Iran’s Majlis has denied sections of an Associated Press (AP) interview attributing comments to Speaker Ali Larijani about a surplus of enriched uranium.
The AP interview quoted Larijani as saying that Iran has a surplus of enriched uranium and that it intends to use it as a bargaining chip in the nuclear talks in Geneva next week.
The AP said Iran’s Majlis Speaker stated that the Islamic Republic has produced 20-percent enriched uranium “solely for energy, research and isotopes for medical treatments, not for nuclear weapons.”
It further quoted Larijani as saying that Iran produced the enriched uranium because the UN’s International Atomic Energy Agency (IAEA) would not supply it to the country, which is a long-time IAEA member.
The American news agency then quoted the top Iranian legislator as saying, “But we have some surplus, you know, the amount that we don’t need. Over that we can have some discussions.”
The Public Relations Office of the Iranian legislature dismissed this last section of the interview as “basically false” in a Wednesday night statement.
In a separate interview with the CNN, Speaker Larijani underlined that the West must accept Iran’s right to enrichment for civilian purposes in line with the regulations of the nuclear Non-Proliferation Treaty (NPT), to which Iran is a signatory.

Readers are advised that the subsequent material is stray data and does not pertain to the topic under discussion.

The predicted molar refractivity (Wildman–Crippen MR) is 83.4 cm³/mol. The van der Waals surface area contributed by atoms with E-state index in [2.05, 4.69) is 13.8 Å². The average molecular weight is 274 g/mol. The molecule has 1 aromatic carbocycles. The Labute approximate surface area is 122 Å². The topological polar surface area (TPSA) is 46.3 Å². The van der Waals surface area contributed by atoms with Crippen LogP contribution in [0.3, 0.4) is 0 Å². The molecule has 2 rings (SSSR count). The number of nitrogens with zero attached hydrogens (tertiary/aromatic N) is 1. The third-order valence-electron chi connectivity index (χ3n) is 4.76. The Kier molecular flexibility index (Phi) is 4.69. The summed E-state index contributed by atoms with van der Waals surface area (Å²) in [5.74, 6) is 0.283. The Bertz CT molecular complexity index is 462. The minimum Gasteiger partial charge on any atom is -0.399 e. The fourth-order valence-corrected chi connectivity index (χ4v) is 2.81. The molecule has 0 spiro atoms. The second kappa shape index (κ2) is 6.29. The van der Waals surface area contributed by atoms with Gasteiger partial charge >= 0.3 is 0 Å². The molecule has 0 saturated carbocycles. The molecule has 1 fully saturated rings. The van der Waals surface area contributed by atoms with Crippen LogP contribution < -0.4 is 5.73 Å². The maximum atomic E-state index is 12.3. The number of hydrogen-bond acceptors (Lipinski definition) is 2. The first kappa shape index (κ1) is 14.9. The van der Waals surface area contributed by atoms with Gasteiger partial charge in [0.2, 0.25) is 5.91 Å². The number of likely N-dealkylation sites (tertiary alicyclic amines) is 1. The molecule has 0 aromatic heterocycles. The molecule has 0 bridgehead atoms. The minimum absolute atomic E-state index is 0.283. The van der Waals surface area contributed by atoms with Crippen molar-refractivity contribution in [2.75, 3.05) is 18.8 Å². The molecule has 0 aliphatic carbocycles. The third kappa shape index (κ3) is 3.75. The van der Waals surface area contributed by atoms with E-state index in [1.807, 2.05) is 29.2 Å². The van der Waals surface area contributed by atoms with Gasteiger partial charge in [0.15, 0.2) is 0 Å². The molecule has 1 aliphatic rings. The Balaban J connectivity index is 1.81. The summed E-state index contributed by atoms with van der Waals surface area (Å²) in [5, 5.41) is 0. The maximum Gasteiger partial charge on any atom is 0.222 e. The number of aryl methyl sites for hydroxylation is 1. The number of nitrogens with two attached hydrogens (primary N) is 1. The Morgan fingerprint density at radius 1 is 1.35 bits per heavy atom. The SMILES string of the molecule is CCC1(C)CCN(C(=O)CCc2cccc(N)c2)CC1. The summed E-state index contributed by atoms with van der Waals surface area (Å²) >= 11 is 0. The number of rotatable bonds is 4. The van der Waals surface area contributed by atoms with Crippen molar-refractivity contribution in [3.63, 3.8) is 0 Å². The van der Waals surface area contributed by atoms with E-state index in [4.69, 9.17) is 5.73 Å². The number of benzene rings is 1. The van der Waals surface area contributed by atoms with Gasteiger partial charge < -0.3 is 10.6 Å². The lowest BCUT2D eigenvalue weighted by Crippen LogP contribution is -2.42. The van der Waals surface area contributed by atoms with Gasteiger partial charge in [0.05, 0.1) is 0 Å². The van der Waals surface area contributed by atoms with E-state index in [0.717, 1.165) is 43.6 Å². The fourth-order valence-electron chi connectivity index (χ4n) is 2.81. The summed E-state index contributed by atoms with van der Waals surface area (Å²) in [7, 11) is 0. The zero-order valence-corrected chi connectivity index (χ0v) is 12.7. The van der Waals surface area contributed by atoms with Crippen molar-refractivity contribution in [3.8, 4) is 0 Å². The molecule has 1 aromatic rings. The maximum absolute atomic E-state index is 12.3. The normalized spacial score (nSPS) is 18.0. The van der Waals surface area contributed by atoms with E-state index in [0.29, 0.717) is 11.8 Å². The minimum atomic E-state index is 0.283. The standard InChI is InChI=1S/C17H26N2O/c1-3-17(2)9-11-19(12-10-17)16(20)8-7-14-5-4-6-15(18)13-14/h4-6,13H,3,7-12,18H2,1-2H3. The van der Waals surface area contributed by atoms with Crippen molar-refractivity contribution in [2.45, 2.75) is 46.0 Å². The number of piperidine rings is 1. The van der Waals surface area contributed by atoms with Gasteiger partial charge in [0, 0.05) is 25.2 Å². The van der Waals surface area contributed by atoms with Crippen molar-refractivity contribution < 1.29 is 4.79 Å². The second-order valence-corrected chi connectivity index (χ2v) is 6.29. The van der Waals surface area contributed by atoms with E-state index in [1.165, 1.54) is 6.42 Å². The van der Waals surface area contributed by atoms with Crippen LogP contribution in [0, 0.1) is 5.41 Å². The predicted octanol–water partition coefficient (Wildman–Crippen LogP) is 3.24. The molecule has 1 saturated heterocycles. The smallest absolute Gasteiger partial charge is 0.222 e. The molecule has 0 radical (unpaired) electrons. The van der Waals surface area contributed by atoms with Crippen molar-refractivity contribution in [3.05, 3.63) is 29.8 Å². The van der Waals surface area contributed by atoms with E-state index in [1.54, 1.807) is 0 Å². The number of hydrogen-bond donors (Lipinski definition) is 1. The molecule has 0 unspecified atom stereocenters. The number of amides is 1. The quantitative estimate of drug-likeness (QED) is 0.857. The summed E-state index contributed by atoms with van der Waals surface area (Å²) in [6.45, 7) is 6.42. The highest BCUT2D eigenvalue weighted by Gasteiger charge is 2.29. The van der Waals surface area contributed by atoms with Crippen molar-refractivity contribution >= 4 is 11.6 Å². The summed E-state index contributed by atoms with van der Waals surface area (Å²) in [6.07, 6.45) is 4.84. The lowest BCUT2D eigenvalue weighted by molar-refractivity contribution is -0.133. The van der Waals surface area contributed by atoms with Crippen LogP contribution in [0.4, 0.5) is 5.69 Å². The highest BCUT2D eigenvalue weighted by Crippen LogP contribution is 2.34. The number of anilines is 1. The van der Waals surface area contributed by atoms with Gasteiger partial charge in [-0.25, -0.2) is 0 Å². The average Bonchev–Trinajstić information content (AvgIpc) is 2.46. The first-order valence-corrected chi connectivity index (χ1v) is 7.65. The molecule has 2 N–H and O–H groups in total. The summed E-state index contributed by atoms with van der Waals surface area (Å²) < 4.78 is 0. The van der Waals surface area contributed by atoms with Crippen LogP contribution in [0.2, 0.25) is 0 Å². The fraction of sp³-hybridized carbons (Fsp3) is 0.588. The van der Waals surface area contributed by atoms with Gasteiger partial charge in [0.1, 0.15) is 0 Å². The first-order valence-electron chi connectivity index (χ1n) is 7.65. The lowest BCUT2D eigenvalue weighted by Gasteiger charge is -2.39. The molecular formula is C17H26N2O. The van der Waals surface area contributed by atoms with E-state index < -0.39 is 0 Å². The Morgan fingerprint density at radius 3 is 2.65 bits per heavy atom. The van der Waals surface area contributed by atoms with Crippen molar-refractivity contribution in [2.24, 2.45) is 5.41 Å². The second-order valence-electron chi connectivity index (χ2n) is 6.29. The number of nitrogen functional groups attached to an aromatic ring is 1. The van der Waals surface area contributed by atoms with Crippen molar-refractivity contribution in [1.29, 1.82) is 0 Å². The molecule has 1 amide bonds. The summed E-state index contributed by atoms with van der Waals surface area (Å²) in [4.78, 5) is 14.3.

“If they (the US and West) want to bargain with us or if they have ulterior motives or maybe they want to somehow convince Iran to abandon its nuclear program, then it is going to take a long time. So, all depends on their will” the Majlis speaker further stated.
“The important thing is that Iran insists on having access to peaceful nuclear technology and Iran is not going to change its mind. They claim that Iran may have the intention to move toward developing a nuclear weapon, but we can assure them that we are not moving toward that direction,” he added.
Iran and six major world powers - the five permanent members of the UN Security Council and Germany - have agreed to hold a new round of nuclear talks on October 15-16 in Geneva.